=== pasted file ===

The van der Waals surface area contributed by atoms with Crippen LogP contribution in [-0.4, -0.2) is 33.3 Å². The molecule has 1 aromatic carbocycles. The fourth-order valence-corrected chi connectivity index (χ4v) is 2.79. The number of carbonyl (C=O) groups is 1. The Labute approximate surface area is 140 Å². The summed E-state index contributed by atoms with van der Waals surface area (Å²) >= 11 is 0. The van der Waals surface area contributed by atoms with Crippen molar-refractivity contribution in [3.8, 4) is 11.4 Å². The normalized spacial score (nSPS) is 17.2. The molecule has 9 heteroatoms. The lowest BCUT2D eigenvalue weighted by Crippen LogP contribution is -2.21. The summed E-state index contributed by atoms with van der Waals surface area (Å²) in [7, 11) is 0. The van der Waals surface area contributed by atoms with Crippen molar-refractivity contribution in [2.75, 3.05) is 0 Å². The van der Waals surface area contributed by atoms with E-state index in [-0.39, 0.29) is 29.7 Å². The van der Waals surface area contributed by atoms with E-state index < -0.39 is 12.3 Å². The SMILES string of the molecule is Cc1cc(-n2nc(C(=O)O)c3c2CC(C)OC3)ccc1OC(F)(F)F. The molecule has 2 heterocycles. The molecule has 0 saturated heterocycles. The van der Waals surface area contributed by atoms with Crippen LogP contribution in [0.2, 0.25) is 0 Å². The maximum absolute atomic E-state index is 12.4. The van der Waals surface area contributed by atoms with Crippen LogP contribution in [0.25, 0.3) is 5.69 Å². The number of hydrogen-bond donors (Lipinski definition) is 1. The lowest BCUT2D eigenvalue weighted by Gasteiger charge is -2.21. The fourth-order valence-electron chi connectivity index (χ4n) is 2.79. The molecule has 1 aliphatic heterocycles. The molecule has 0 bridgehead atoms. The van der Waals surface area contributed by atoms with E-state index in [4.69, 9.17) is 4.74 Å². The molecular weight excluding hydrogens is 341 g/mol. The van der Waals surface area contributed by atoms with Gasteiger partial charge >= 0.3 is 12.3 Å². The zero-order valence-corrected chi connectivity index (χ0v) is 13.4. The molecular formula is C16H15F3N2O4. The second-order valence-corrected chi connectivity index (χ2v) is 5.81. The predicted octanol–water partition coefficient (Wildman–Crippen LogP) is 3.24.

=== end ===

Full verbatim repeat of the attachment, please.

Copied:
The van der Waals surface area contributed by atoms with Crippen LogP contribution in [-0.4, -0.2) is 33.3 Å². The molecule has 1 aromatic carbocycles. The fourth-order valence-corrected chi connectivity index (χ4v) is 2.79. The number of carbonyl (C=O) groups is 1. The Labute approximate surface area is 140 Å². The summed E-state index contributed by atoms with van der Waals surface area (Å²) >= 11 is 0. The van der Waals surface area contributed by atoms with Crippen molar-refractivity contribution in [3.8, 4) is 11.4 Å². The normalized spacial score (nSPS) is 17.2. The molecule has 9 heteroatoms. The lowest BCUT2D eigenvalue weighted by Crippen LogP contribution is -2.21. The summed E-state index contributed by atoms with van der Waals surface area (Å²) in [7, 11) is 0. The van der Waals surface area contributed by atoms with Crippen molar-refractivity contribution in [2.75, 3.05) is 0 Å². The van der Waals surface area contributed by atoms with E-state index in [-0.39, 0.29) is 29.7 Å². The van der Waals surface area contributed by atoms with E-state index < -0.39 is 12.3 Å². The SMILES string of the molecule is Cc1cc(-n2nc(C(=O)O)c3c2CC(C)OC3)ccc1OC(F)(F)F. The molecule has 2 heterocycles. The molecule has 0 saturated heterocycles. The van der Waals surface area contributed by atoms with Crippen LogP contribution in [0.2, 0.25) is 0 Å². The maximum absolute atomic E-state index is 12.4. The van der Waals surface area contributed by atoms with Crippen LogP contribution in [0.25, 0.3) is 5.69 Å². The number of hydrogen-bond donors (Lipinski definition) is 1. The lowest BCUT2D eigenvalue weighted by Gasteiger charge is -2.21. The fourth-order valence-electron chi connectivity index (χ4n) is 2.79. The molecule has 1 aliphatic heterocycles. The molecule has 0 bridgehead atoms. The van der Waals surface area contributed by atoms with E-state index in [4.69, 9.17) is 4.74 Å². The molecular weight excluding hydrogens is 341 g/mol. The van der Waals surface area contributed by atoms with Gasteiger partial charge >= 0.3 is 12.3 Å². The zero-order valence-corrected chi connectivity index (χ0v) is 13.4. The molecular formula is C16H15F3N2O4. The second-order valence-corrected chi connectivity index (χ2v) is 5.81. The predicted octanol–water partition coefficient (Wildman–Crippen LogP) is 3.24.